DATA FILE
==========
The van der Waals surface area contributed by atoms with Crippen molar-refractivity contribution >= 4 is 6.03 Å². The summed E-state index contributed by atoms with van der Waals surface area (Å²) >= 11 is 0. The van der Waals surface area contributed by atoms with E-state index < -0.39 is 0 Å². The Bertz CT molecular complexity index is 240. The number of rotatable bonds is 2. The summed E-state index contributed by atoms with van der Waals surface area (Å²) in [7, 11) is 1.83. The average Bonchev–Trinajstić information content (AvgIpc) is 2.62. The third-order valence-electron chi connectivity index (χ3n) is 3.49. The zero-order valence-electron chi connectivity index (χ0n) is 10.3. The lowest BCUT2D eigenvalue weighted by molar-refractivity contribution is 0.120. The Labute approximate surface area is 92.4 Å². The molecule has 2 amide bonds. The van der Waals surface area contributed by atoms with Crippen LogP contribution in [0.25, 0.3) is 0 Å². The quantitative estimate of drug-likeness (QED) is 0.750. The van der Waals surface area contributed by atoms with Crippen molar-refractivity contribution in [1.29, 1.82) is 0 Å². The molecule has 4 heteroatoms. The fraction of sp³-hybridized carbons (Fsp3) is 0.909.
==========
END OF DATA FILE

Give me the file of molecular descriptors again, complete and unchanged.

The van der Waals surface area contributed by atoms with Crippen molar-refractivity contribution >= 4 is 6.03 Å². The summed E-state index contributed by atoms with van der Waals surface area (Å²) >= 11 is 0. The van der Waals surface area contributed by atoms with E-state index < -0.39 is 0 Å². The Bertz CT molecular complexity index is 240. The number of rotatable bonds is 2. The summed E-state index contributed by atoms with van der Waals surface area (Å²) in [7, 11) is 1.83. The average Bonchev–Trinajstić information content (AvgIpc) is 2.62. The third-order valence-electron chi connectivity index (χ3n) is 3.49. The zero-order valence-electron chi connectivity index (χ0n) is 10.3. The lowest BCUT2D eigenvalue weighted by molar-refractivity contribution is 0.120. The Labute approximate surface area is 92.4 Å². The molecule has 2 amide bonds. The van der Waals surface area contributed by atoms with Crippen LogP contribution in [0.25, 0.3) is 0 Å². The quantitative estimate of drug-likeness (QED) is 0.750. The van der Waals surface area contributed by atoms with Crippen molar-refractivity contribution in [1.29, 1.82) is 0 Å². The molecule has 4 heteroatoms. The fraction of sp³-hybridized carbons (Fsp3) is 0.909.